Red Bull Studios New York’s Loud Dreams Lecture Visits Collegium

(Photo by Carl Chisolm, courtesy of Red Bull)

Collegium on Wednesday, March 27th, presented by Red Bull Studios, featured a multi-dimensional look into today’s world of hip-hop. Led by respected hip-hop journalist Shaheem Reid of XXL and MTV News, the panelists’ discussion centered on the development of production duo Sean C. & LV’s new album Loud Dreams Vol. 1. Released on Tuesday, the album features hip-hop heavyweights like Pusha T, Bun B, Fabolous, Raekwon and many more. Joining Reid and Sean C. & LV were chief engineer of Red Bull Studios New York Chris Tabron, artist duo CharlieRED, and veteran emcee Styles P. All of the panelists are featured on Loud Dreams Vol. 1.

The panel addressed the evolving role of mixtapes. “The nomenclature needs to be updated, because it’s basically an album,” said Tabron. “To me, growing up, it was a way to hear something exclusive. The difference between a mixtape and an album is in the marketing.” Sean C. added, “People use the term ‘mixtape’ to take pressure off of themselves. They don’t want pressure from the label to have as much success as an ‘album’ even though they’re the same thing.” The once-competitive mixtape circuit has become accessible to anyone. The panelists agreed that success in today’s mixtape circuit lies in one’s connections, networking and social media skills.

Professor Larry Miller introduces the panel (Photo by Carl Chisolm, courtesy of Red Bull)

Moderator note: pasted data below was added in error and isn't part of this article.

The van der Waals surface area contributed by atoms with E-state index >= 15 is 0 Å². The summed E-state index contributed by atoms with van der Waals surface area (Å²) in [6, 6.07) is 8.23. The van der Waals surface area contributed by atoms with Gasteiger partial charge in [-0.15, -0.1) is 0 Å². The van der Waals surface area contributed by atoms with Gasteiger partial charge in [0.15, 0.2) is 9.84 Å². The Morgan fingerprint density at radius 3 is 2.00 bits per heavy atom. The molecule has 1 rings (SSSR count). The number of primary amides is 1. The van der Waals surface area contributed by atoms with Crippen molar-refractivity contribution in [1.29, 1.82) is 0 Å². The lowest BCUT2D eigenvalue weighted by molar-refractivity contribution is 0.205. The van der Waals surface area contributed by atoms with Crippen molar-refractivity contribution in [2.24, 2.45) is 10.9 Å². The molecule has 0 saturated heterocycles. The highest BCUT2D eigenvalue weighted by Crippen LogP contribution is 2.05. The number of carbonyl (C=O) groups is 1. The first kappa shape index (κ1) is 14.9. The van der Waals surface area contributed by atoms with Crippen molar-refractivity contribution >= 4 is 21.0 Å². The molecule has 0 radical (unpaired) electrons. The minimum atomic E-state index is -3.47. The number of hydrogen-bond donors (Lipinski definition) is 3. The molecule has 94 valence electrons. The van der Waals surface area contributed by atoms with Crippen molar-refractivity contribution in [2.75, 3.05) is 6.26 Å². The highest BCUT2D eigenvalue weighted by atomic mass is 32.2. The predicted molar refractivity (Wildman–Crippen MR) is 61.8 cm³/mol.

Given that music creation has become so accessible, Reid asked the panelists to weigh in on the idea of needing the “machine” of a major label. Reid cited Macklemore as a hip-hop artist who achieved success without a label, and in his success, still does not rely on one. Styles P said, “Major labels are machines. But when you’re independent, you become the machine. The majors are now looking at the artist as the type of machine they are. They’ll ask, ‘What’s your Twitter following?’ They want someone who invests in themselves. At the end of the day you’re the machine anyway. It comes down to how much work you’re willing to do.”

But at a time when anyone can make music and use social media, how does an aspiring artist stand out from the crowd and make him or herself valuable? Sean C. stressed the importance of relationships and networking. Tabron added, “Know your audience. And in terms of staying power, you need to be yourself. People respond to sincerity.”

On one end of the table sat Styles P, who has been active in the New York hip-hop scene for over 20 years and offered insightful retrospectives. On the other end were CharlieRED’s Chauncy Sherod and Cobaine Ivory, a young duo who released their first EP in December 2012. The diversity of the panelists offered contrasting points of view, but all of the panelists agreed that New York rap is in a good place, and are optimistic for the future. Tabron justified his optimism with a simple yet thought-provoking argument: “A river is always strongest at the source.”